Figure 2. 19V vs. 37V and 37H vs. 37V graphs from 28 February 2018 and from within the Valid Ice Mask region for February. Clusters along the AD line represent 100% ice coverage, while clusters between O and W (the blue areas) represent 100% open water.

The Bootstrap algorithm uses a filter to identify areas where weather-related effects might have affected sea ice concentration estimates. This weather filter is also based on interpolation between clusters of known Tb observations and incorporates observations from an additional channel: 22V. Figure 3 demonstrates how the V19/V22-V19 and V19/V37 scatterplots can be used to identify areas of spurious estimates.

Figure 3. This figure demonstrates how the Bootstrap algorithm weather filter uses scatterplots to mask sea ice concentrations. In these images, blue areas are masked to 0% sea ice concentration. Data points are from 28 Feburary 2018 and from within the Valid Ice Mask region for February.

Sea ice concentration maps generated by the Bootstrap algorithm generally have a well identified marginal ice zone and very high sea ice concentration values in the inner pack. However, the actual concentration gradient near the sea ice edge may be higher than what the algorithm predicts. This is partly due to changes in emissivity between the ice edge (where first-year ice predominates) and the inner pack (where multiyear ice predominates) and partly because sensors tend to smear the data when the satellite passes a boundary of two contrasting surfaces (due to limited spatial resolution). Like the NASA Team algorithm, the Bootstrap algorithm is least accurate in regions where there is surface melt or thin ice.

# Differences between the algorithms

The main differences between the NASA Team and Bootstrap algorithms are described in Table 2.

Table 2. Main differences between NASA Team and Bootstrap algorithms

NASA Team

Bootstrap

Channels used to derive sea ice concentration

19V, 19H, 37V

19V, 37H, 37V

Methodology

Algorithm is based on ratios of brightness temperatures (Tb) using coefficients (tie points) for pure surface types (open ocean and 100% concentration sea ice).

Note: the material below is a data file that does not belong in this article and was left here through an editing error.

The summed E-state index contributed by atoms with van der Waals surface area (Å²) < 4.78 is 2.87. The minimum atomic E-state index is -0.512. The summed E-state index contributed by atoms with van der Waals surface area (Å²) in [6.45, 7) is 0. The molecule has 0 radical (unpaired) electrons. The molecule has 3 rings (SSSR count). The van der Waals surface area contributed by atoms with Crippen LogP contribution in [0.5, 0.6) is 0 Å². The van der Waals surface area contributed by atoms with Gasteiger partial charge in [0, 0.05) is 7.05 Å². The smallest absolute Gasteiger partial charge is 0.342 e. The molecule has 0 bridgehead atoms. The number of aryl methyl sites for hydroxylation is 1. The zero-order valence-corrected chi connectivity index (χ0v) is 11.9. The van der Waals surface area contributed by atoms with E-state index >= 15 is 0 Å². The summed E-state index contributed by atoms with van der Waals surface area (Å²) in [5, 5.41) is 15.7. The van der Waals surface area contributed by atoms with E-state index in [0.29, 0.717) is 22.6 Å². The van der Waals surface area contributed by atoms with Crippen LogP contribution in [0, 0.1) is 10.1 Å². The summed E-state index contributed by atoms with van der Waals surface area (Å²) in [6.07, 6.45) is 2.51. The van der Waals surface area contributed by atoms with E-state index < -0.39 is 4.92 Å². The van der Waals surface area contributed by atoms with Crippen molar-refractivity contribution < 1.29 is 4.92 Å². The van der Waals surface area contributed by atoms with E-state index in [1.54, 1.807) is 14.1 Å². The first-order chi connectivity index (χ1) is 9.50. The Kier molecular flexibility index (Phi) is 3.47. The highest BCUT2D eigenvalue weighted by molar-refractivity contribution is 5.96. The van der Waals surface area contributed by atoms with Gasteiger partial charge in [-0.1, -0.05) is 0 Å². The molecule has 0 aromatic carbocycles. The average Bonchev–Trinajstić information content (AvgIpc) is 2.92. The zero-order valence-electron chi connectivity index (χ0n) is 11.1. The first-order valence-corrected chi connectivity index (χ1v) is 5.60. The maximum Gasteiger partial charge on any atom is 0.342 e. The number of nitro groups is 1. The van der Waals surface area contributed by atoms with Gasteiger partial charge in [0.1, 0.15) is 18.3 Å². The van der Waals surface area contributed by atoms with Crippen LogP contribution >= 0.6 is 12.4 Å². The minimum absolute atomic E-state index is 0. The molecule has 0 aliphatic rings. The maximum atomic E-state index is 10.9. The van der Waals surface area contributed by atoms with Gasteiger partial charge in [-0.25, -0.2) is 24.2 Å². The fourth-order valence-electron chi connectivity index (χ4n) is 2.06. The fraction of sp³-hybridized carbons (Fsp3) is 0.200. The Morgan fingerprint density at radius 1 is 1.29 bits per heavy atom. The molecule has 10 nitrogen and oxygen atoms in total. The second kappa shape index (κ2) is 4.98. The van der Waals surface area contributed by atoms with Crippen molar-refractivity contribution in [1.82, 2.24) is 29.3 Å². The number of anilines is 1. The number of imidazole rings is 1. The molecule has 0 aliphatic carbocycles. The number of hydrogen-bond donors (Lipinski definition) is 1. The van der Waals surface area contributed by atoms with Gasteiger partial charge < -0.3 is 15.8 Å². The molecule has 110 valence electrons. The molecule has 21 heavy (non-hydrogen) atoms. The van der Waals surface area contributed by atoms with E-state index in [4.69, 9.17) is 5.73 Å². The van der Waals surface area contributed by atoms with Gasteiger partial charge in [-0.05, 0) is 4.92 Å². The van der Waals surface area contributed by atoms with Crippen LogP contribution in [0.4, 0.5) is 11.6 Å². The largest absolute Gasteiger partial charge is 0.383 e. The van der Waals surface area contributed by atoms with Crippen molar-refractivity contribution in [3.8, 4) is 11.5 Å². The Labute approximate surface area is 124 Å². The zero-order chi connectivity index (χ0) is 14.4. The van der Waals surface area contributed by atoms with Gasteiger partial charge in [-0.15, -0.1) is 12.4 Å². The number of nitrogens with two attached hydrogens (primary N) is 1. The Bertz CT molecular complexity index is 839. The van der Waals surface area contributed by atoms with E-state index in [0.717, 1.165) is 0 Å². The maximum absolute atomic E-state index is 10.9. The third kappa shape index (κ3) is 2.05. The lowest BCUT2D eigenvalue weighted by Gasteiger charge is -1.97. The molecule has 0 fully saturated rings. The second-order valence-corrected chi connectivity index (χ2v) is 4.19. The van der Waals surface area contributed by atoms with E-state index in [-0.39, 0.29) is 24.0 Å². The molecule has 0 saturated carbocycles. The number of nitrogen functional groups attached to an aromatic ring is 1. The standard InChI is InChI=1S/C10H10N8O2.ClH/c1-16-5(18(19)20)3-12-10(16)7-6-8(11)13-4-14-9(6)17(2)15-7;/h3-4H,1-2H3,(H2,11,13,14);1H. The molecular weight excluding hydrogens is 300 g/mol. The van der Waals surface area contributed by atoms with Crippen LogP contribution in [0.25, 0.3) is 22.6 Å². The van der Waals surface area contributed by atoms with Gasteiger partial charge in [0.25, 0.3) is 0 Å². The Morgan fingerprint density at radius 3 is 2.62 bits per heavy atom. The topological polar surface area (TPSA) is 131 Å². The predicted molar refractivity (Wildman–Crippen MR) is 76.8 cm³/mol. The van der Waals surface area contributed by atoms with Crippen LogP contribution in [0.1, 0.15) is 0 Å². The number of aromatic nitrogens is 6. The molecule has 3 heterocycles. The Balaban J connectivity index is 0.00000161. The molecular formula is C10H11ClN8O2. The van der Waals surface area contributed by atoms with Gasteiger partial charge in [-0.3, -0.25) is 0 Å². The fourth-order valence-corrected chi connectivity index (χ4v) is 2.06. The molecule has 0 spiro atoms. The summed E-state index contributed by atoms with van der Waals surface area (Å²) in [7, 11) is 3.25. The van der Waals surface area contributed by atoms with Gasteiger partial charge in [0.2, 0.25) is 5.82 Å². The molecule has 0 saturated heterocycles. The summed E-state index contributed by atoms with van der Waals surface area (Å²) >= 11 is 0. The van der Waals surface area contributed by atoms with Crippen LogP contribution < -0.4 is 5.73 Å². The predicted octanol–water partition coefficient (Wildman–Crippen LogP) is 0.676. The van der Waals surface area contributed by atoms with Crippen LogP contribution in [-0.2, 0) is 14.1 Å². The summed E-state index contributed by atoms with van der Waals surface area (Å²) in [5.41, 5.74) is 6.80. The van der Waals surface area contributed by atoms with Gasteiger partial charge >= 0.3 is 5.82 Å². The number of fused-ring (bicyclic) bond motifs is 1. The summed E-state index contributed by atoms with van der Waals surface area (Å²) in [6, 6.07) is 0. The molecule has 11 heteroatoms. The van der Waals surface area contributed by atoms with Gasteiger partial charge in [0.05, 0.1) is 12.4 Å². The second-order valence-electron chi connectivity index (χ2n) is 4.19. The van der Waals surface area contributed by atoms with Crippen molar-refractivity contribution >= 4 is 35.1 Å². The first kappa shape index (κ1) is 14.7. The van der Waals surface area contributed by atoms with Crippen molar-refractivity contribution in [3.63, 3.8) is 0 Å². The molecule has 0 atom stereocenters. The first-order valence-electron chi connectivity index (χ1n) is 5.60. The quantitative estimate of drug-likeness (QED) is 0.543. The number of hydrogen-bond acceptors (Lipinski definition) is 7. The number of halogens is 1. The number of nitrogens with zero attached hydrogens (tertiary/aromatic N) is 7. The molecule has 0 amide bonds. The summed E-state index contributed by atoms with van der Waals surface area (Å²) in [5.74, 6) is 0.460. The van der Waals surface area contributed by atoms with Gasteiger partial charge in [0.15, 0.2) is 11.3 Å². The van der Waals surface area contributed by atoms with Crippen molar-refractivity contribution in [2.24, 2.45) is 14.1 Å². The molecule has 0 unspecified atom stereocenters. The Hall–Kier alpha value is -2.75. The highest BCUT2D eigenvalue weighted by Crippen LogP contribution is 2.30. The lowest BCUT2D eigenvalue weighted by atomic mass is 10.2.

Algorithm is based on scatterplot interpolation between brightness temperatures (Tb) observation clusters from pure ice types (e.g. open ocean and 100% concentration sea ice).

Tie points

Unique tie points for each hemisphere

Tie points change by date (dynamic) and hemisphere

Weather filter

Filter is based on the 37V and 19V Tb ratios for all SMMR-derived data. SSMI- and SSMIS-derived data also use the 22V and 19V ratios.

Filter is based on scatterplots of 19V vs 22V-19V Tb and 19V vs 37V Tb (Figure 3).

Limitations

Algorithm has difficulty distinguishing ice types (multi-year / first year) during the spring melt.

Algorithm underestimates thin ice.

Open water estimates may include grease ice / nilas / new ice.

Strengths Not sensitive to changes in surface temperature. Less sensitive to thin ice and layering of snow and ice.
Weaknesses Sensitive to thin ice and layering of snow and ice. Sensitive to changes in surface temperature.
Accuracy

Errors are <5% for high-concentration winter ice away from the ice edge.
Errors increase for melting ice, near the ice edge (where ice is in low concentrations), and thin ice.

Primary Citations

Cavalieri, D. J., C. L. Parkinson, P. Gloersen, & H. J. Zwally. 1997. Arctic and Antarctic Sea Ice Concentrations from Multichannel Passive-Microwave Satellite Data Sets: October 1978-September 1995 - User's Guide. NASA Technical Memorandum 104647. Goddard Space Flight Center, Greenbelt, MD 20771. 17 pg. Available from: https://ntrs.nasa.gov/search.jsp?R=19980076134

Cavalieri, D. J., P. Gloersen, and W. J. Campbell. 1984. Determination of sea ice parameters with the Nimbus 7 SMMR. J. Geophys. Res., 89, 5355-5369. https://doi.org/10.1029/JD089iD04p05355

Comiso, J. C. 1995. SSM/I Concentrations Using the Bootstrap Algorithm. NASA Reference Publication 1380. 40 pg. Available from: https://www.geobotany.uaf.edu/library/pubs/ComisoJC1995_nasa_1380_53.pdf

Comiso, J. C., & F. Nishio. 2008. Trends in the Sea Ice Cover Using Enhanced and Compatible AMSR-E, SSM/I, and SMMR Data. Journal of Geophysical Research, 113, C02S07. https://doi.org/10.1029/2007JC004257